In his inaugural speech on the day he was officially appointed president of the 74th United Nations General Assembly, Prof Tijjani Muhammad-Bande reminded his colleagues that the world looks up to the United Nations.
“We must never forget that… (the UN) is a veritable vehicle for attaining peace and security, sustainable development and universal human rights.”
It’s his goal then to use his office to “give privilege” to the UN’s primary concerns – global peace and security – as he advocates for the implementation of core elements of the organisation’s sustainable development goals (SDGs), including the number one and number two targets, poverty eradication and zero hunger. He’s also tackling education, inclusion and climate action.
Muhammed-Bande, 61, a Nigerian career diplomat and political scientist, assumed his new role on September 17, marking the official start of the UN’s new administrative year, taking over from a fire-brand predecessor, Maria Fernanda Espinosa of Ecuador. His term lasts one year.
The president, just shy of two months in office, met exclusively on Tuesday with the 2019 Dag Hammarskjold Journalism fellows, of which this reporter was part.
While most of the interview focused on African affairs – since Muhammed-Bande and the three other fellows hailed from that continent – Business Day asked about his thoughts on climate action as it relates to developing states.
“Climate action is a big issue. Just recently there was the Climate Action Summit before the GA involving heads of state (and government) and youth from around the world. That is a matter of importance and I think what we agreed to do in Paris in 2015 (the Paris Agreement), we haven’t really done as much or as well as we thought can do (especially) in terms of awareness,” he said.
It goes hand in hand with poverty eradication, and Muhammed-Bande noted the UN has frameworks in place to assist countries, including those threatened by rising sea levels. But the UN and individual governments can’t do it alone, so the organisation is looking for more creative ways to get private sector involvement, he said, including involving pension funds and finding ways to stop illicit flows of cash.
TT ratified the Paris Agreement, an international accord to reduce global greenhouse gas emissions and, thus, potentially halt global warming before it reaches two degrees Celsius, in 2018. The US, which is the biggest carbon emitter per capita, on Monday formally announced it would begin proceedings to extricate itself from the Paris Agreement.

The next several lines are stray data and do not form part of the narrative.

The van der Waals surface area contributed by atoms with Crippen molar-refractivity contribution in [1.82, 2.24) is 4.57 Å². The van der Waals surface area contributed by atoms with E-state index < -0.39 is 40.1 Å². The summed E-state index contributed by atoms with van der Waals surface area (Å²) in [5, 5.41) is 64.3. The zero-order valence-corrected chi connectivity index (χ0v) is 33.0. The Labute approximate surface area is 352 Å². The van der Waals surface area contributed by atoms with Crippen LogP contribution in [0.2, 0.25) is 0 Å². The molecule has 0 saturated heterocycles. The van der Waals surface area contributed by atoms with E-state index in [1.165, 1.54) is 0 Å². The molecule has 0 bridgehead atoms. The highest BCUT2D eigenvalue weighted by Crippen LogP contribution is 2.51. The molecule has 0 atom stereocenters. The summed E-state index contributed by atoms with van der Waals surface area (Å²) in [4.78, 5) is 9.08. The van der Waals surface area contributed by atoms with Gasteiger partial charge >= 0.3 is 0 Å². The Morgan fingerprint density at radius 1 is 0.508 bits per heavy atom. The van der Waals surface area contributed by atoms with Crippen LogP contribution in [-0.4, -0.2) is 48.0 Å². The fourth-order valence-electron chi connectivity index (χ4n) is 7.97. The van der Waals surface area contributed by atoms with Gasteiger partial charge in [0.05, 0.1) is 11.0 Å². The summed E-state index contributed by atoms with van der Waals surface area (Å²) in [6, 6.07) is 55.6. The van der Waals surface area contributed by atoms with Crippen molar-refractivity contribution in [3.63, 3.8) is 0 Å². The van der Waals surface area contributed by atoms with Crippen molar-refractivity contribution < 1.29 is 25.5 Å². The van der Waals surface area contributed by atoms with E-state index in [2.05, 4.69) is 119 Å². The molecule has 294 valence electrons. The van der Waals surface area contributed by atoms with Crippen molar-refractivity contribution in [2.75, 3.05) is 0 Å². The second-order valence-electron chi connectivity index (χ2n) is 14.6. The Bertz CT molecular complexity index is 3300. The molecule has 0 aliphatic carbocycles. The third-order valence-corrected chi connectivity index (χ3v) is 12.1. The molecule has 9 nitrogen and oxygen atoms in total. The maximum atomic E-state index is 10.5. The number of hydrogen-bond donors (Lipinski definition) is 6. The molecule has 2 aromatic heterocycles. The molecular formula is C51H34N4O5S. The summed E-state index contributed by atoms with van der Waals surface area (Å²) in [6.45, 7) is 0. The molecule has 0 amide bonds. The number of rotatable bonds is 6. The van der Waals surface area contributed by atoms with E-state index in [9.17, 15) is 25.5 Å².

But Muhammed-Bande isn’t too overly concerned about the impact. “The US is one country out of many, and even the US as you know while the government has a different view related to the agreement in Paris, cities and states are still on board and that’s where the action is. So, while I would like for the US not to formally withdraw because of its importance as a producer (of greenhouse gases), we don’t say all is lost. Many countries have committed to this and I think that I am sure it will not be a permanent position.”
Given its role then as a global mediator and neutrality in preserving peace and humanitarianism in the current geopolitical environment, is the organisation still relevant and effective in its mission?
Muhammed-Bande believes so, wholeheartedly, especially when it comes to solving concerns on a global level. One nation, for example, cannot solve problems of health pandemics or migration or climate change. Countries need to work together and that’s where the UN gets involved, engendering that co-operation.
“Just image what it would be in the conflicts of the world if there was no organisation like the United Nations. It would go back to the 1500s where you had the right of the powerful. It would be a very unstable world. The UN had been a very serious force for good. Even when we admit there are areas – and there are many – in which we didn’t do as much as the commitment had been. But the UN has set norms and no one really wants to go opposite to the UN. Even those who wish to do this would want some acceptance from the UN, so this is a necessity for (altruism and humanitarian aid).”
Carla Bridglal is Newsday’s associate business editor and a 2019 Dag Hammarskjold Journalism Fellow. Until November, she will be reporting from the United Nations General Assembly in New York.